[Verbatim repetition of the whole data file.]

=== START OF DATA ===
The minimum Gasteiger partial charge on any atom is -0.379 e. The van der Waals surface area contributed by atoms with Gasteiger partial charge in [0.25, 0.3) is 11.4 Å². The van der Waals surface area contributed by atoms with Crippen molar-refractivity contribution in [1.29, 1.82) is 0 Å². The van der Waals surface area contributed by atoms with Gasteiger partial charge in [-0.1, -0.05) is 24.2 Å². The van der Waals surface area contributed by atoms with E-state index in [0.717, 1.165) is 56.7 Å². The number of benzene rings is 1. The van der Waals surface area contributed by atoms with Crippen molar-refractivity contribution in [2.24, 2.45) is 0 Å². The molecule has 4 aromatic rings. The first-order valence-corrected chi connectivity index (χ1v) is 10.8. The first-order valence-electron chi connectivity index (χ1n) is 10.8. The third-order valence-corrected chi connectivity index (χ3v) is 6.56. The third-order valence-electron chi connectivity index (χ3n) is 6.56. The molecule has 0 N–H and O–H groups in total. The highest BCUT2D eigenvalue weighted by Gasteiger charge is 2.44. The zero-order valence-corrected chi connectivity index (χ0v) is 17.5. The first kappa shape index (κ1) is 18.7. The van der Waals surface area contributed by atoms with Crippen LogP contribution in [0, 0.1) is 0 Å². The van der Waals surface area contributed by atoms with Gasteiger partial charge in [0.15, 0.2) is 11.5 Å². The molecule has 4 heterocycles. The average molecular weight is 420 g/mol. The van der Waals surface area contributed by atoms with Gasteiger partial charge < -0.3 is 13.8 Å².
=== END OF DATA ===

The minimum Gasteiger partial charge on any atom is -0.379 e. The van der Waals surface area contributed by atoms with Gasteiger partial charge in [0.25, 0.3) is 11.4 Å². The van der Waals surface area contributed by atoms with Crippen molar-refractivity contribution in [1.29, 1.82) is 0 Å². The van der Waals surface area contributed by atoms with Gasteiger partial charge in [-0.1, -0.05) is 24.2 Å². The van der Waals surface area contributed by atoms with E-state index in [0.717, 1.165) is 56.7 Å². The number of benzene rings is 1. The van der Waals surface area contributed by atoms with Crippen molar-refractivity contribution in [2.24, 2.45) is 0 Å². The molecule has 4 aromatic rings. The first-order valence-corrected chi connectivity index (χ1v) is 10.8. The first-order valence-electron chi connectivity index (χ1n) is 10.8. The third-order valence-corrected chi connectivity index (χ3v) is 6.56. The third-order valence-electron chi connectivity index (χ3n) is 6.56. The molecule has 0 N–H and O–H groups in total. The highest BCUT2D eigenvalue weighted by Gasteiger charge is 2.44. The zero-order valence-corrected chi connectivity index (χ0v) is 17.5. The first kappa shape index (κ1) is 18.7. The van der Waals surface area contributed by atoms with Crippen LogP contribution in [0, 0.1) is 0 Å². The van der Waals surface area contributed by atoms with Gasteiger partial charge in [0.15, 0.2) is 11.5 Å². The molecule has 4 heterocycles. The average molecular weight is 420 g/mol. The van der Waals surface area contributed by atoms with Gasteiger partial charge < -0.3 is 13.8 Å².